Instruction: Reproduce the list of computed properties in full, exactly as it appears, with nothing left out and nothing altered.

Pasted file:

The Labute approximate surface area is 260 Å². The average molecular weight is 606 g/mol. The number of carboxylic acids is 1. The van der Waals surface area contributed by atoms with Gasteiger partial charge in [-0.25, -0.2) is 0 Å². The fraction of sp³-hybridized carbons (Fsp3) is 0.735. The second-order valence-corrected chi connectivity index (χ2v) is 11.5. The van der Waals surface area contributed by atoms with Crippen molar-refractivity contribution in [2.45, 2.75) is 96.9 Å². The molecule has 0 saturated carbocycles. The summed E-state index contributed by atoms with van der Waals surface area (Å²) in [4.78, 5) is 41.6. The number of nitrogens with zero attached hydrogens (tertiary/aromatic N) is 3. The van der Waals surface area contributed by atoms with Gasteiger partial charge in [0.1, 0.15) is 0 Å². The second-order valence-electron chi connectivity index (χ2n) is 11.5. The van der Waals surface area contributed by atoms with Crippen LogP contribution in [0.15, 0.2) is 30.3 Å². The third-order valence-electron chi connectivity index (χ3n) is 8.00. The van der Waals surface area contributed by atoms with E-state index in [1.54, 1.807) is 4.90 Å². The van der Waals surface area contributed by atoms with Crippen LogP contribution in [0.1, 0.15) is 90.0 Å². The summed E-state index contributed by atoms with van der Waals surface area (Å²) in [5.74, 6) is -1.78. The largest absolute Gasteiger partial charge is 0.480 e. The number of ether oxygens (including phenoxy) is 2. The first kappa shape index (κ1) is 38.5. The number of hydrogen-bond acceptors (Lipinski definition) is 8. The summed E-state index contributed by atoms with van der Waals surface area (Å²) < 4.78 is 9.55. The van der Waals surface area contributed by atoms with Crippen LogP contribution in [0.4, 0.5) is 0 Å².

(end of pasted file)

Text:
The Labute approximate surface area is 260 Å². The average molecular weight is 606 g/mol. The number of carboxylic acids is 1. The van der Waals surface area contributed by atoms with Gasteiger partial charge in [-0.25, -0.2) is 0 Å². The fraction of sp³-hybridized carbons (Fsp3) is 0.735. The second-order valence-corrected chi connectivity index (χ2v) is 11.5. The van der Waals surface area contributed by atoms with Crippen molar-refractivity contribution in [2.45, 2.75) is 96.9 Å². The molecule has 0 saturated carbocycles. The summed E-state index contributed by atoms with van der Waals surface area (Å²) in [4.78, 5) is 41.6. The number of nitrogens with zero attached hydrogens (tertiary/aromatic N) is 3. The van der Waals surface area contributed by atoms with Gasteiger partial charge in [0.1, 0.15) is 0 Å². The second-order valence-electron chi connectivity index (χ2n) is 11.5. The van der Waals surface area contributed by atoms with Crippen LogP contribution in [0.15, 0.2) is 30.3 Å². The third-order valence-electron chi connectivity index (χ3n) is 8.00. The van der Waals surface area contributed by atoms with E-state index in [1.54, 1.807) is 4.90 Å². The van der Waals surface area contributed by atoms with Crippen LogP contribution in [0.1, 0.15) is 90.0 Å². The summed E-state index contributed by atoms with van der Waals surface area (Å²) in [5.74, 6) is -1.78. The largest absolute Gasteiger partial charge is 0.480 e. The number of ether oxygens (including phenoxy) is 2. The first kappa shape index (κ1) is 38.5. The number of hydrogen-bond acceptors (Lipinski definition) is 8. The summed E-state index contributed by atoms with van der Waals surface area (Å²) < 4.78 is 9.55. The van der Waals surface area contributed by atoms with Crippen LogP contribution in [0.4, 0.5) is 0 Å².